It is only through the unity of mind and body that craftsmanship and artistic work can be fully realised. Even those endeavours that are generally regarded as solely intellectual, such as writing and thinking, depend on this union of mental and manual skills.

In The Thinking Hand, Juhani Pallasmaa reveals the miraculous potential of the human hand. He shows how the pencil in the hand of the artist or architect becomes the bridge between the imagining mind and the emerging image. The book surveys the multiple essences of the hand, its biological evolution and its role in the shaping of culture, highlighting how the hand tool union and eye hand mind fusion are essential for dexterity and how ultimately the body and the senses play a crucial role in memory and creative work. Pallasmaa here continues the exploration begun in his classic work The Eyes of the Skin by further investigating the interplay of emotion and imagination, intelligence and making, theory and life, once again redefining the task of art and architecture through well–grounded human truths.

See all Product Description

Inside This Book

(Learn More)
Browse and search another edition of this book.
Browse Sample Pages
Front Cover | Copyright | Table of Contents | Excerpt | Index | Back Cover
Search inside this book:

What Other Items Do Customers Buy After Viewing This Item?

Customer Reviews

4.3 out of 5 stars
5 star
1
4 star
3
3 star
0
2 star
0
1 star
0
See all 4 customer reviews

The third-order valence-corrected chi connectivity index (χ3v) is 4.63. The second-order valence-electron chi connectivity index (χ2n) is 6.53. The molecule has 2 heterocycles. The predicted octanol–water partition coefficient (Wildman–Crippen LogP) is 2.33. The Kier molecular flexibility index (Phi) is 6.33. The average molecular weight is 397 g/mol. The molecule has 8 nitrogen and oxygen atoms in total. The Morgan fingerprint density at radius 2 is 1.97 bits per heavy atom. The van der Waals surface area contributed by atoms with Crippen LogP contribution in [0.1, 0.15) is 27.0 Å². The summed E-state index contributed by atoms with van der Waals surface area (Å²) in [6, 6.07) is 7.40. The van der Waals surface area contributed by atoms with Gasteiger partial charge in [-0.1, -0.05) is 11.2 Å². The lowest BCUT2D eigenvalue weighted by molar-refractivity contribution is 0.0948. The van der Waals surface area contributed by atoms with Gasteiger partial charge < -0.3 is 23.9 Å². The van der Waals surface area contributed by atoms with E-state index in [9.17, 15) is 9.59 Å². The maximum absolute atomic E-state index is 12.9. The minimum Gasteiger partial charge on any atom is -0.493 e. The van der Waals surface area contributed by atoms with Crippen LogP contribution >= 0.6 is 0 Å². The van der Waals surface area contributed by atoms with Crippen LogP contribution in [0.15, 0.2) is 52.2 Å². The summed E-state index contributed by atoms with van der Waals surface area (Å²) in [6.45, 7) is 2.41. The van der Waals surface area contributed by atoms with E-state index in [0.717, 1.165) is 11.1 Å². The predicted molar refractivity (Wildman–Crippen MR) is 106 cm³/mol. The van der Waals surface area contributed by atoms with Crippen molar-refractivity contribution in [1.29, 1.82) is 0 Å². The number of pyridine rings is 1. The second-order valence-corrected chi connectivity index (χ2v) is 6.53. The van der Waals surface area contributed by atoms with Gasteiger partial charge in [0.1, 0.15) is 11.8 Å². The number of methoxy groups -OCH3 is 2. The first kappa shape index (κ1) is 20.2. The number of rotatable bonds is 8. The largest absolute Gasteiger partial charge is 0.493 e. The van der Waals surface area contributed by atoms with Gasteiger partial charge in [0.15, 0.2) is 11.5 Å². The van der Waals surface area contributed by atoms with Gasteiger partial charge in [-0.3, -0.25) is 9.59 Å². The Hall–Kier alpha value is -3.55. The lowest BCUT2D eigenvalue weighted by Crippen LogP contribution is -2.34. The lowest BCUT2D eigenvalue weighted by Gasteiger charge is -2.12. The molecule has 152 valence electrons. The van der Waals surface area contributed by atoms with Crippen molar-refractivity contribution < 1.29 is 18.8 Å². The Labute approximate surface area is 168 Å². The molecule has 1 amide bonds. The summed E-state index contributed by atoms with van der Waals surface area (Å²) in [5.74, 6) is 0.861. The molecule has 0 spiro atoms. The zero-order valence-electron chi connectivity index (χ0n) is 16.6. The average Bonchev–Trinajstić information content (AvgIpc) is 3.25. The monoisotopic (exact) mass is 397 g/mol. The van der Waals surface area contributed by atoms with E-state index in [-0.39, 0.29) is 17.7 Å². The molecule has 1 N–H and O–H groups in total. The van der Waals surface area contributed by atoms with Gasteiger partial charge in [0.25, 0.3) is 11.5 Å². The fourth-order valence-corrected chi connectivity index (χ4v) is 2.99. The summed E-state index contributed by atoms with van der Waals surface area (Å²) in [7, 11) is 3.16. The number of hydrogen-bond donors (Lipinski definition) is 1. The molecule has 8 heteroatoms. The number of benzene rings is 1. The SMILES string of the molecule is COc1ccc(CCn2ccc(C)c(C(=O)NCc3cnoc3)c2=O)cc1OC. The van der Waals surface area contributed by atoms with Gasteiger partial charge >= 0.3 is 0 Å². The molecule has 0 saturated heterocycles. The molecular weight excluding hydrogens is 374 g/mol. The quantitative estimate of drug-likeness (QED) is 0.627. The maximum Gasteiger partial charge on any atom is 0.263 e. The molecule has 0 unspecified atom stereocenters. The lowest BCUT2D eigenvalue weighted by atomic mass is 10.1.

Share your thoughts with other customers

Most Helpful Customer Reviews

4 of 4 people found the following review helpful By DHR on 11 Aug. 2012
Format: Paperback Verified Purchase
I bought the Thinking Hand expecting experiential words of wisdom about our physical relation to the world in follow up to Pallasmaa's Eyes of the skin (another great read for those looking for a deeper architecture then those often pictured in magazines). However in reading it, I discovered that this book was far more then this, an in fact was as much a discussion of design process itself and the overall nature of art and architecture, and our profound relationship with it. These were very interesting and helpful topics (often well quoted from a diverse range of thinkers), that provided more of a practical application stance, furthering on the messages of Eyes of the Skin. I would highly recommend this book as it is certainly one of the most influential I have read on the subject of architecture - although for me specifically, it came at just the right time and answered many of my current dilemmas. Perfect for students of any creative discipline, and probably (though regrettably) very useful for a fair amount of professionals out there too.
Comment Was this review helpful to you? Yes No Sending feedback...